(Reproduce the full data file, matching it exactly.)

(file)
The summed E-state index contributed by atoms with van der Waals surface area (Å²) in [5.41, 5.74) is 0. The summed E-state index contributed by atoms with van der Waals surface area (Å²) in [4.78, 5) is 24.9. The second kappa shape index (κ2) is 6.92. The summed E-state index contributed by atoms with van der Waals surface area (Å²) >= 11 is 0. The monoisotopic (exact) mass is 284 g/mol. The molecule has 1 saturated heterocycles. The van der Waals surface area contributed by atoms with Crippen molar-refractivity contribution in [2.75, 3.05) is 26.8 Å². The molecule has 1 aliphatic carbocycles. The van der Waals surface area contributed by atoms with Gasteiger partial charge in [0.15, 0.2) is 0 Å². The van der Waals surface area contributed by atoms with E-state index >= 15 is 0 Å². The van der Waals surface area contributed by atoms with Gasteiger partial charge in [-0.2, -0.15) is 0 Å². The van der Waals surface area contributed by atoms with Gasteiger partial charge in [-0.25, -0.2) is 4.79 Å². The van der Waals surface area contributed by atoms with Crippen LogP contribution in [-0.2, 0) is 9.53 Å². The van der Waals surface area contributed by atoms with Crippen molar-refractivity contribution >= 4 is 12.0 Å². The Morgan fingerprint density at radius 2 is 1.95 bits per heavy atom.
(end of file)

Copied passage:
The summed E-state index contributed by atoms with van der Waals surface area (Å²) in [5.41, 5.74) is 0. The summed E-state index contributed by atoms with van der Waals surface area (Å²) in [4.78, 5) is 24.9. The second kappa shape index (κ2) is 6.92. The summed E-state index contributed by atoms with van der Waals surface area (Å²) >= 11 is 0. The monoisotopic (exact) mass is 284 g/mol. The molecule has 1 saturated heterocycles. The van der Waals surface area contributed by atoms with Crippen molar-refractivity contribution in [2.75, 3.05) is 26.8 Å². The molecule has 1 aliphatic carbocycles. The van der Waals surface area contributed by atoms with Gasteiger partial charge in [0.15, 0.2) is 0 Å². The van der Waals surface area contributed by atoms with E-state index >= 15 is 0 Å². The van der Waals surface area contributed by atoms with Gasteiger partial charge in [-0.2, -0.15) is 0 Å². The van der Waals surface area contributed by atoms with Gasteiger partial charge in [-0.25, -0.2) is 4.79 Å². The van der Waals surface area contributed by atoms with Crippen LogP contribution in [-0.2, 0) is 9.53 Å². The van der Waals surface area contributed by atoms with Crippen molar-refractivity contribution >= 4 is 12.0 Å². The Morgan fingerprint density at radius 2 is 1.95 bits per heavy atom.